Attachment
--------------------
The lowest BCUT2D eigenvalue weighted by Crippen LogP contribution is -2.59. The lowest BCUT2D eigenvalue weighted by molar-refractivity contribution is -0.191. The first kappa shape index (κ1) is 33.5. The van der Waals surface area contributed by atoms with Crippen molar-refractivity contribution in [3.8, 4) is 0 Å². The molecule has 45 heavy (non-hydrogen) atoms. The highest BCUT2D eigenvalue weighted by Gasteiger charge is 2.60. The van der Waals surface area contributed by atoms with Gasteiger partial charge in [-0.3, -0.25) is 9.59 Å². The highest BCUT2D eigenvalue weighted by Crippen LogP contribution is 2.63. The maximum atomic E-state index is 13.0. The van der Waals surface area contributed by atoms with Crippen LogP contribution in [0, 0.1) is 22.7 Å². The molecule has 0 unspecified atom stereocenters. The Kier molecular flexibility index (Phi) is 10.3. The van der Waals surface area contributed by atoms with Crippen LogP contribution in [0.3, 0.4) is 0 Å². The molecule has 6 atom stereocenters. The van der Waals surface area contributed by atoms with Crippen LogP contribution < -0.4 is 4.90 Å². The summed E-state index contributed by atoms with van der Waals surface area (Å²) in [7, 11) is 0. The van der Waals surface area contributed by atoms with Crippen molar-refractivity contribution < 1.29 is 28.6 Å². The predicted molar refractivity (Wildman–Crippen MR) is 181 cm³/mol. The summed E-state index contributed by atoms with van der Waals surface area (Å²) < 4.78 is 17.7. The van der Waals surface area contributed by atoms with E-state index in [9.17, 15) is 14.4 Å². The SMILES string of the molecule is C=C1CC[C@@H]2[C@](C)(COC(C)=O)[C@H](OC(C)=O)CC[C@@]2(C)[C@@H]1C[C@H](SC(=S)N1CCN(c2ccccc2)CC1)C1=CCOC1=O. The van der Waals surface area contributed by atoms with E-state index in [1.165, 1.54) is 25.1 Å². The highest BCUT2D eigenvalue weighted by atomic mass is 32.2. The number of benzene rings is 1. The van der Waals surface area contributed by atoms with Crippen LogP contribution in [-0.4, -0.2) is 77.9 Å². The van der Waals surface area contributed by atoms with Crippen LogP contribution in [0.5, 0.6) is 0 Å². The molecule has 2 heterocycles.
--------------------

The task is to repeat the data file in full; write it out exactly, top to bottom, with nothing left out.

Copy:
The lowest BCUT2D eigenvalue weighted by Crippen LogP contribution is -2.59. The lowest BCUT2D eigenvalue weighted by molar-refractivity contribution is -0.191. The first kappa shape index (κ1) is 33.5. The van der Waals surface area contributed by atoms with Crippen molar-refractivity contribution in [3.8, 4) is 0 Å². The molecule has 45 heavy (non-hydrogen) atoms. The highest BCUT2D eigenvalue weighted by Gasteiger charge is 2.60. The van der Waals surface area contributed by atoms with Gasteiger partial charge in [-0.3, -0.25) is 9.59 Å². The highest BCUT2D eigenvalue weighted by Crippen LogP contribution is 2.63. The maximum atomic E-state index is 13.0. The van der Waals surface area contributed by atoms with Crippen LogP contribution in [0, 0.1) is 22.7 Å². The molecule has 0 unspecified atom stereocenters. The Kier molecular flexibility index (Phi) is 10.3. The van der Waals surface area contributed by atoms with Crippen LogP contribution in [0.3, 0.4) is 0 Å². The molecule has 6 atom stereocenters. The van der Waals surface area contributed by atoms with Crippen LogP contribution < -0.4 is 4.90 Å². The summed E-state index contributed by atoms with van der Waals surface area (Å²) in [7, 11) is 0. The van der Waals surface area contributed by atoms with Crippen molar-refractivity contribution < 1.29 is 28.6 Å². The predicted molar refractivity (Wildman–Crippen MR) is 181 cm³/mol. The summed E-state index contributed by atoms with van der Waals surface area (Å²) < 4.78 is 17.7. The van der Waals surface area contributed by atoms with E-state index in [9.17, 15) is 14.4 Å². The SMILES string of the molecule is C=C1CC[C@@H]2[C@](C)(COC(C)=O)[C@H](OC(C)=O)CC[C@@]2(C)[C@@H]1C[C@H](SC(=S)N1CCN(c2ccccc2)CC1)C1=CCOC1=O. The van der Waals surface area contributed by atoms with E-state index in [1.165, 1.54) is 25.1 Å². The highest BCUT2D eigenvalue weighted by atomic mass is 32.2. The number of benzene rings is 1. The van der Waals surface area contributed by atoms with Crippen LogP contribution in [-0.4, -0.2) is 77.9 Å². The van der Waals surface area contributed by atoms with Crippen LogP contribution in [0.5, 0.6) is 0 Å². The molecule has 2 heterocycles.